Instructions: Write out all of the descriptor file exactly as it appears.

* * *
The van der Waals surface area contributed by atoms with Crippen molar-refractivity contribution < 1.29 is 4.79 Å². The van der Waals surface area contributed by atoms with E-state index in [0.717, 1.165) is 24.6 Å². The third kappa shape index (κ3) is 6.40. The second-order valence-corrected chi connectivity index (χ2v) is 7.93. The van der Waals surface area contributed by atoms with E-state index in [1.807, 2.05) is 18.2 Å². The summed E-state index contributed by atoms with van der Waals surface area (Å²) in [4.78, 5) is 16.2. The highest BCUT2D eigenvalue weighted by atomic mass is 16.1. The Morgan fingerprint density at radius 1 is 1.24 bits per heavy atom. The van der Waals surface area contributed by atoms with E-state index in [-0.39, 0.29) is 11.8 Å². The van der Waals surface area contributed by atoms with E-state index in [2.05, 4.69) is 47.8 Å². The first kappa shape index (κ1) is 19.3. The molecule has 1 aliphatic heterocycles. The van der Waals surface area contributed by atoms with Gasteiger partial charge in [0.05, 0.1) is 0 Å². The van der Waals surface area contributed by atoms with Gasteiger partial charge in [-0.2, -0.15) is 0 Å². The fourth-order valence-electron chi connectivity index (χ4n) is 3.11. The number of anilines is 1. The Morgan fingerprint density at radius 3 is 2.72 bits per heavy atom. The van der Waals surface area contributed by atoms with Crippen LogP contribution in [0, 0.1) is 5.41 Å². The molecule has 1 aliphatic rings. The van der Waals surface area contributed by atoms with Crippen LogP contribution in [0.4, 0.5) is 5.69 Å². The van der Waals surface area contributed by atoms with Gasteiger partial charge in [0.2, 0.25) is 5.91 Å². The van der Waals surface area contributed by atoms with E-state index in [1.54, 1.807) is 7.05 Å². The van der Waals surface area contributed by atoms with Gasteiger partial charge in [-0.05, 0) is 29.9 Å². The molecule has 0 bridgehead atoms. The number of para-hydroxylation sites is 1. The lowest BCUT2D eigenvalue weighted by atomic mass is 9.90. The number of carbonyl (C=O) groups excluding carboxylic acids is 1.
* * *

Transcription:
The van der Waals surface area contributed by atoms with Crippen molar-refractivity contribution < 1.29 is 4.79 Å². The van der Waals surface area contributed by atoms with E-state index in [0.717, 1.165) is 24.6 Å². The third kappa shape index (κ3) is 6.40. The second-order valence-corrected chi connectivity index (χ2v) is 7.93. The van der Waals surface area contributed by atoms with E-state index in [1.807, 2.05) is 18.2 Å². The summed E-state index contributed by atoms with van der Waals surface area (Å²) in [4.78, 5) is 16.2. The highest BCUT2D eigenvalue weighted by atomic mass is 16.1. The Morgan fingerprint density at radius 1 is 1.24 bits per heavy atom. The van der Waals surface area contributed by atoms with E-state index in [-0.39, 0.29) is 11.8 Å². The van der Waals surface area contributed by atoms with E-state index in [2.05, 4.69) is 47.8 Å². The first kappa shape index (κ1) is 19.3. The molecule has 1 aliphatic heterocycles. The van der Waals surface area contributed by atoms with Gasteiger partial charge in [0.05, 0.1) is 0 Å². The van der Waals surface area contributed by atoms with Gasteiger partial charge in [-0.2, -0.15) is 0 Å². The fourth-order valence-electron chi connectivity index (χ4n) is 3.11. The number of anilines is 1. The Morgan fingerprint density at radius 3 is 2.72 bits per heavy atom. The van der Waals surface area contributed by atoms with Crippen LogP contribution in [0, 0.1) is 5.41 Å². The molecule has 1 aliphatic rings. The van der Waals surface area contributed by atoms with Crippen LogP contribution in [0.4, 0.5) is 5.69 Å². The van der Waals surface area contributed by atoms with Gasteiger partial charge in [0.2, 0.25) is 5.91 Å². The van der Waals surface area contributed by atoms with E-state index in [1.54, 1.807) is 7.05 Å². The van der Waals surface area contributed by atoms with Gasteiger partial charge in [-0.05, 0) is 29.9 Å². The molecule has 0 bridgehead atoms. The number of para-hydroxylation sites is 1. The lowest BCUT2D eigenvalue weighted by atomic mass is 9.90. The number of carbonyl (C=O) groups excluding carboxylic acids is 1.